- Supplementary Feeding of Angora Goats
|Last update: March 30, 2012 03:32:40 PM|
Supplementary Feeding of Angora Goats
D. Wentzel - Grootfontein College of Agriculture, Middelburg, C.P.
ANGORA goats are kept under extensive farming conditions primarily for the production of mohair. Consequently their feeding will be centred on correct veld management in the first place, in order that nourishment required by the animal can be met by natural grazing as far as possible. Secondly, this aspect must be covered by supplementary feeding of the goats where natural grazing cannot meet the requirements of the animal. In this regard a particularly high degree of management ability is set for the farmer, as no fixed line of approach can be laid down as to how, when and how much supplementary feed must be supplied, mainly as the result of variations in the availability, feeding value and free intake of the natural grazing. Natural grazing is the cheapest source of feed for ruminants, and accordingly the cost of production will necessarily be increased through supplementary feeding. When natural grazing cannot provide for the needs of animals, a compromise between production and the degree of supplementary feed must be found, which is chiefly influenced by economic considerations.
In the light of the foregoing it is apparent that only general lines of approach can be given for the feeding of Angora goats, and that these will change progressively according to factors such as the farmer's specific circumstances on his farm (e.g. type of natural pastures, cultivated pastures available, relationship of the type of animal on the farm and flock composition), the income obtained from products delivered and expenses incurred through supplementary feeding.
The feed requirements of Angora goats will depend largely on the physiological conditions in which the animal is. The feed requirements of fully-grown kapaters will depend, for example, only on the need for maintenance and production, and consequently this is also relatively constant throughout the year. On the other hand, the needs of a dry ewe will be approximately the same as a kapater, but during pregnancy they will increase considerably to a maximum during lactation when they will be about 50% higher than the requirements for maintenance. Young growing kids also have a relatively high feed requirement.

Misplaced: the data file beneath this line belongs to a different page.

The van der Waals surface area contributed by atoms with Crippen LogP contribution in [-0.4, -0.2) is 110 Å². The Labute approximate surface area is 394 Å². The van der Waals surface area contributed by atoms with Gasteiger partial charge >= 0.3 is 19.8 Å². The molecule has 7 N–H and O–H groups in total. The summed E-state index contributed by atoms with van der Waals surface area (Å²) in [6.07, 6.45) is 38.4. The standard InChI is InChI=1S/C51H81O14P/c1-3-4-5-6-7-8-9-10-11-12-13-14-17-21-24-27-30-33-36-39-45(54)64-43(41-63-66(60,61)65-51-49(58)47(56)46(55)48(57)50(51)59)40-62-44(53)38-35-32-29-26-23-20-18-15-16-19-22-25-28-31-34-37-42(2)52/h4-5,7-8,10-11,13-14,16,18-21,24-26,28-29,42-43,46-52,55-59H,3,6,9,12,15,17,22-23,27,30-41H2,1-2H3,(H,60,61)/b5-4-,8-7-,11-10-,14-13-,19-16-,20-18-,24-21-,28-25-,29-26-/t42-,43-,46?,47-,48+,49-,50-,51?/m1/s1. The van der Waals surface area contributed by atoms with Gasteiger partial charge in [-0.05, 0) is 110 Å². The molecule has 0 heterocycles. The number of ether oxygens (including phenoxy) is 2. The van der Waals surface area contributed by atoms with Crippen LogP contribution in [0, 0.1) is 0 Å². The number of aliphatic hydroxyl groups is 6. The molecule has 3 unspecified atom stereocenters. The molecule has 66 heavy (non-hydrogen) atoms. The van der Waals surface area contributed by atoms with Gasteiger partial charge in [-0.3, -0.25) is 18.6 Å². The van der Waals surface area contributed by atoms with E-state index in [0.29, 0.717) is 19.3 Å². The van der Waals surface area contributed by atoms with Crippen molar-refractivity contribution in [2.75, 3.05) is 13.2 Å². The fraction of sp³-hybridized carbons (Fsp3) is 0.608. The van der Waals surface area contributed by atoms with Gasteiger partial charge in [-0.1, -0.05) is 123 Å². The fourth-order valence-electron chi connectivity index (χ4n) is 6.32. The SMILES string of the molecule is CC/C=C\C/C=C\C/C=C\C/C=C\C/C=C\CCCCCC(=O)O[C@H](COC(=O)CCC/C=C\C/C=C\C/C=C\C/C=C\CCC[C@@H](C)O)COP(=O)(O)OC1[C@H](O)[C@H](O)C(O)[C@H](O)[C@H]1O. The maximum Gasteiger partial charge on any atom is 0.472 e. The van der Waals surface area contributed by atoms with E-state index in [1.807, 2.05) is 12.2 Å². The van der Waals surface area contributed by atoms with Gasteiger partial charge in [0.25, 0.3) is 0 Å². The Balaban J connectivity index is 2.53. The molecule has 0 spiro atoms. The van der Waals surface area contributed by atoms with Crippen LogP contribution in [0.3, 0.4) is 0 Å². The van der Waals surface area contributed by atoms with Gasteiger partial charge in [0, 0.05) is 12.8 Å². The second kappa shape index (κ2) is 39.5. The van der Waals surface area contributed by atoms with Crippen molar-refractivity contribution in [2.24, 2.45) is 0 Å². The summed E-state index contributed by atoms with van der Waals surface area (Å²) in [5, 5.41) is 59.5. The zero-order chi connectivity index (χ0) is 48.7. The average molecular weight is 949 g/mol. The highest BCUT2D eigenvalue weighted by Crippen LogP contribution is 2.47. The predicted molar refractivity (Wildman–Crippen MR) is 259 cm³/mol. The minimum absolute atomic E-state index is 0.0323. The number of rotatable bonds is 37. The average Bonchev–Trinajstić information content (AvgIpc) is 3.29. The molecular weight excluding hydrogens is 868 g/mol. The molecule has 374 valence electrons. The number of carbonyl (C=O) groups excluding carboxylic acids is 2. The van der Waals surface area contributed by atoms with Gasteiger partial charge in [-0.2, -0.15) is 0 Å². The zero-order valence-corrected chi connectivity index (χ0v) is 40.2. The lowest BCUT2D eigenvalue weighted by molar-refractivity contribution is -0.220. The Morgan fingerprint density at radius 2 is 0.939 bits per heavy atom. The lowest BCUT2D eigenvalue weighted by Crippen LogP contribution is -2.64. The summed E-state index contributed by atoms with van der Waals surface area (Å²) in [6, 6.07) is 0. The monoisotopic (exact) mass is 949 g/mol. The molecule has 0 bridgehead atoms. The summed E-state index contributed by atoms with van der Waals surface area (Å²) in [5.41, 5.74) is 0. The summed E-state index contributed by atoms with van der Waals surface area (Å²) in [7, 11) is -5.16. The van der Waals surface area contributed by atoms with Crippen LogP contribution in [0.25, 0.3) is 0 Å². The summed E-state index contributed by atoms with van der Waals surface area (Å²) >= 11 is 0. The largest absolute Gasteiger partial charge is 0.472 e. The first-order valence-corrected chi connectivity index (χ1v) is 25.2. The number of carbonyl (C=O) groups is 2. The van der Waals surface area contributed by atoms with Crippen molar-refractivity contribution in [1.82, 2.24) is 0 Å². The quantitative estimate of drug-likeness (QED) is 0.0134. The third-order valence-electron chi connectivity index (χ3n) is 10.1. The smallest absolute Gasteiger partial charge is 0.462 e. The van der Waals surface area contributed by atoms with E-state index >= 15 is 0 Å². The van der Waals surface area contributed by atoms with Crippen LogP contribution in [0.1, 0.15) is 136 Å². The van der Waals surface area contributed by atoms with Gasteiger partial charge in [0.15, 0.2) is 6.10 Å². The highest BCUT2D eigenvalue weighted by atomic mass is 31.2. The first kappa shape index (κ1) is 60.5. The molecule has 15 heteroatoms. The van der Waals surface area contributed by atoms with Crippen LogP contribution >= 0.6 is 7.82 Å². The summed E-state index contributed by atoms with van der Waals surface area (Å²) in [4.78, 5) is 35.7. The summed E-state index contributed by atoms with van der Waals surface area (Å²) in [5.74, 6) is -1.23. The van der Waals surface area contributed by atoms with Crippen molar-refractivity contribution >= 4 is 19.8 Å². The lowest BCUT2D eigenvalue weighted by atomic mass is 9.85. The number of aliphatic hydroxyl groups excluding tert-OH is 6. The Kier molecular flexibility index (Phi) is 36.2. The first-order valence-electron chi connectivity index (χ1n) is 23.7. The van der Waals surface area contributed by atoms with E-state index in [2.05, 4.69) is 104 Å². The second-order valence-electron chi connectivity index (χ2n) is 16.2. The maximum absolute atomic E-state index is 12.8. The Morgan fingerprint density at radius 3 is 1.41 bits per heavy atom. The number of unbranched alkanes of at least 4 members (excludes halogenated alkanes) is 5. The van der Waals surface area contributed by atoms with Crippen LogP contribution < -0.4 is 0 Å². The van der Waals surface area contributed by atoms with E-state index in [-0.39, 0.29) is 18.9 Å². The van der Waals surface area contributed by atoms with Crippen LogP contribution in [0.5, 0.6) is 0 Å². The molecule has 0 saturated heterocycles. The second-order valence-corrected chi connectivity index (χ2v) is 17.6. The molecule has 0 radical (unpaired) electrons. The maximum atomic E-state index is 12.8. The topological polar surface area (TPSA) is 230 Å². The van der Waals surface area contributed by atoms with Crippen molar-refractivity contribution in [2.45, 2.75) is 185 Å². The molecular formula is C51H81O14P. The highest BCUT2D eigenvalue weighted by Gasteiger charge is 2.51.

Seen in general, it must be remembered that the Angora goat has reached the stage through breeding and selection where it must be regarded as a very highly productive animal. The degree to which this high potential may develop, will necessarily be determined by the degree in which one succeeds in providing for its feeding requirements.
The value of natural grazing as a source of feed for the Angora goat will depend necessarily on the quantity of material that can be freely consumed by the animal, as well as its quality and digestibility. It is therefore logical that if the digestibility drops too much, the feedstuffs cannot be utilised by the animal, and accordingly it will not be in a physical state to obtain enough to provide its nourishment. On the other hand an intake that is too low (even if the material has high digestibility) can have the effect of not satisfying the nourishment requirements of the animal.
A further important aspect of natural grazing is the possible occurrence of specific shortages that will necessarily lower its value considerably as a source of feed.
In the light of what has been stated it is therefore clear that the feed requirements of a specific animal versus the degree to which the natural grazing provides this, forms the basis of a supplementary feeding programme.
Angora goats graze mainly on shrubs, and in the traditional Angora goat farming areas the diet of these animals consists chiefly of material coming from shrubs and bushes. The total feeding value of this material is relatively high, and although there are seasonal fluctuations, these together with the variation in the production of edible vegetation are considerably smaller than, for example, in the case of grassveld. This relatively favourable situation, with effective grazing management, results in the natural grazing normally being able to provide nourishment for animals such as kapaters. Supplementary feeding of kapaters will only be worthwhile in exceptional circumstances, such as during droughts, or for finishing in meat production.